> > > At 02:56 PM 12/13/2003, Peter Daniels wrote:
> > > >Bill Bright claims that the famous three-syllable character for
> > > >'library' (transcribed tushuguan in Hockett 2003 and Mair, WWS) exists
> > > >almost exclusively to demonstrate that at least one three-syllable
> > > >character exists. Can you confirm or deny?
> At 03:46 PM 12/13/2003, Peter Daniels wrote:
> >So what is the character illustrated by Hockett and Mair, chopped liver?
> >Or are you actually confirming Bill's statement, by implying that you've
> >never seen it used in text?
> I've never seen the characters used in text...
It is a SINGLE CHARACTER, not a sequence of three characters.
> and, I'd also make
> a comment that these three characters are actually relatively recent
> additions to the logogram inventory. For one, traditional "libraries" were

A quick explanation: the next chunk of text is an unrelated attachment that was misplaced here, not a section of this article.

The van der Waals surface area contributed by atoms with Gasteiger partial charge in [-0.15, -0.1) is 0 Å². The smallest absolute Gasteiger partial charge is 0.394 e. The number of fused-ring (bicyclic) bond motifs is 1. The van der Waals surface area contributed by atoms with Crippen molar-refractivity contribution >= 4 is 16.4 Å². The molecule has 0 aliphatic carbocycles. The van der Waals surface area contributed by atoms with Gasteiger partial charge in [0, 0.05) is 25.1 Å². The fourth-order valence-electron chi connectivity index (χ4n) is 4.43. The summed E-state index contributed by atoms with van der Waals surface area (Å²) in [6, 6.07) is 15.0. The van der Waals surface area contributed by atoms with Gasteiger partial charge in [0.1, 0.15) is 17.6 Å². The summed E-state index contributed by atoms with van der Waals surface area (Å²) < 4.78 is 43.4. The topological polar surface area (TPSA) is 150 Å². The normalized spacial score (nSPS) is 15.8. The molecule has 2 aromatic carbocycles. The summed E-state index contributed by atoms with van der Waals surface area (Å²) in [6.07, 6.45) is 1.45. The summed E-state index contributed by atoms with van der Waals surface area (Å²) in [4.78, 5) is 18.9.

> called 'book rooms'; "kilowatt" is recent; and the obvious use of
> latin/english "T" for <wenti> 'question' shows the obvious source for its use.
> I would submit that while there is probably areas of currency for
> these characters, they're definitely recent and are extremely limited. The
> majority of logogram users/writers would most definitely not use these
> "abbreviated" forms.
> Contrary to Professor Mair's claims of primacy - sound over
It's hardly Mair's claim. It goes back at least to Gelb 1952, but
granted that his understanding of East Asian writing was not optimal, it
belongs at least to DeFrancis 1985.
> symbol, word over graph - I would still have to say/maintain that the
> monosyllabic tradition it still prime, especially given the trends and
> patterns in loan phenomena, where loans (intra-Sinitic, that is) are
> quickly nativized by association with singular graphemes.
> Moreover, residual conservative phonological features, such as
> sesquisyllabic holdovers, are still either represented with two logograms
> or not written at all...